Lighting controls provide the ability for users to adjust light levels based on changing needs or individual preference, either through dimming or through bi- or multi-level switching. Dimming provides the greatest amount of flexibility in light level adjustment.

By enabling the lighting system to deliver the right amount of light to the task, the control system can eliminate energy waste while providing a productive visual environment.

… Where It’s Needed … Lighting controls support the lighting system putting light where it’s needed. This entails establishing control zones, which is a light fixture or group of fixtures controlled simultaneously as a single entity by a single controller. Zones are typically established based on types of tasks to be lighted, lighting schedules, types of lighting systems, architectural finishes/furnishings, and daylight availability.

The greater the resolution of the control zones—that is, the smaller they are—the greater the precision the control system can provide. For example, a control system can turn the lights on automatically when a person enters a building during non-operating hours. Only the areas to be used should be lighted, however, and not the entire floor. A zone can also be as small as single ballast or light fixture, which enables the greatest amount of control resolution. For example, each user in an open office can be given capability via PC or handheld remote to dim his or her own lighting to personal preference.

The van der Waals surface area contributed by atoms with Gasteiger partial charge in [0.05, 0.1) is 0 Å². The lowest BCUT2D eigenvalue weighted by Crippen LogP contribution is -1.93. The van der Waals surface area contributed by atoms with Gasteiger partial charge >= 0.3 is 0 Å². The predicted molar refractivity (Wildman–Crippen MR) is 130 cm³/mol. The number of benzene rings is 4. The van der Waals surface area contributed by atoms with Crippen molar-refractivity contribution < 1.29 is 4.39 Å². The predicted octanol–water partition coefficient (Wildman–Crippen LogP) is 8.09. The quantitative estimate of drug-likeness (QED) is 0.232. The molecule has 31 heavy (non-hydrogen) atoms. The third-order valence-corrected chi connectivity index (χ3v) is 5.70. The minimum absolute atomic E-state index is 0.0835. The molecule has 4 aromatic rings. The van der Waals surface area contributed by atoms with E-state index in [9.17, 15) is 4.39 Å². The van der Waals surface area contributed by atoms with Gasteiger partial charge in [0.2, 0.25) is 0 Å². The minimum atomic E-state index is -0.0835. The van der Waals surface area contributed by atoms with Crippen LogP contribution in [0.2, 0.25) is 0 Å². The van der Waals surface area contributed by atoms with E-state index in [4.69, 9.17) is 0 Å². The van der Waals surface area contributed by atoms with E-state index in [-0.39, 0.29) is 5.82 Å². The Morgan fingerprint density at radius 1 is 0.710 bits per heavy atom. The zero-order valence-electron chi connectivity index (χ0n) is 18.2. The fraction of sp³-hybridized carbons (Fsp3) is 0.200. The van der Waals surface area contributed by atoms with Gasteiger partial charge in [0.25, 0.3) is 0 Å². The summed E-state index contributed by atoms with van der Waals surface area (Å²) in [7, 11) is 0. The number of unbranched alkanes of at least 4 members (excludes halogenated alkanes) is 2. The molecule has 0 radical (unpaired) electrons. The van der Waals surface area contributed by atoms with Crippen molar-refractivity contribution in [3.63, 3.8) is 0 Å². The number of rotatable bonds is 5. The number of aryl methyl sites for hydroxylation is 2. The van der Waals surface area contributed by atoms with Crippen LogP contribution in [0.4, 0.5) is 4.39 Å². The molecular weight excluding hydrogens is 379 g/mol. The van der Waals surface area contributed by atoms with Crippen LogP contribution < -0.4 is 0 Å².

Generally, the smaller the control zone, the greater the control resolution and potential utility cost savings and the greater the opportunity to enable the lighting system to support visual needs.

… And When It’s Needed: An effective control system ensures that the lighting system operates—and consumes energy which costs the owner money—only when it’s needed. Determining when the lighting system should be operating depends on how the space is occupied. This will entail whether a time-based or a threshold event should be the deciding factor in whether the lights should be turned on or shut off.

If occupancy is predictable, a time-based strategy can be considered. For example, a switching system can be scheduled to automatically shut off the lights by area, by floor or in an entire building if a building’s occupancy is predictable.

If occupancy is not predictable, a threshold-event-based strategy can be considered. For example, occupancy sensors can be used to automatically turn on and shut off lights in areas depending on whether the sensor detects the presence or absence of people in the monitored area.

By ensuring the lighting system provides light only when it’s needed, the control system can significantly reduce wasted energy and generate utility cost savings for the owner.

Energy Management: Advanced lighting control devices and systems can be used to reduce ongoing costs for the owner and thereby increase profitability and competitiveness. According to the New Buildings Institute, lighting controls can reduce lighting energy consumption by 50% in existing buildings and by at least 35% in new construction.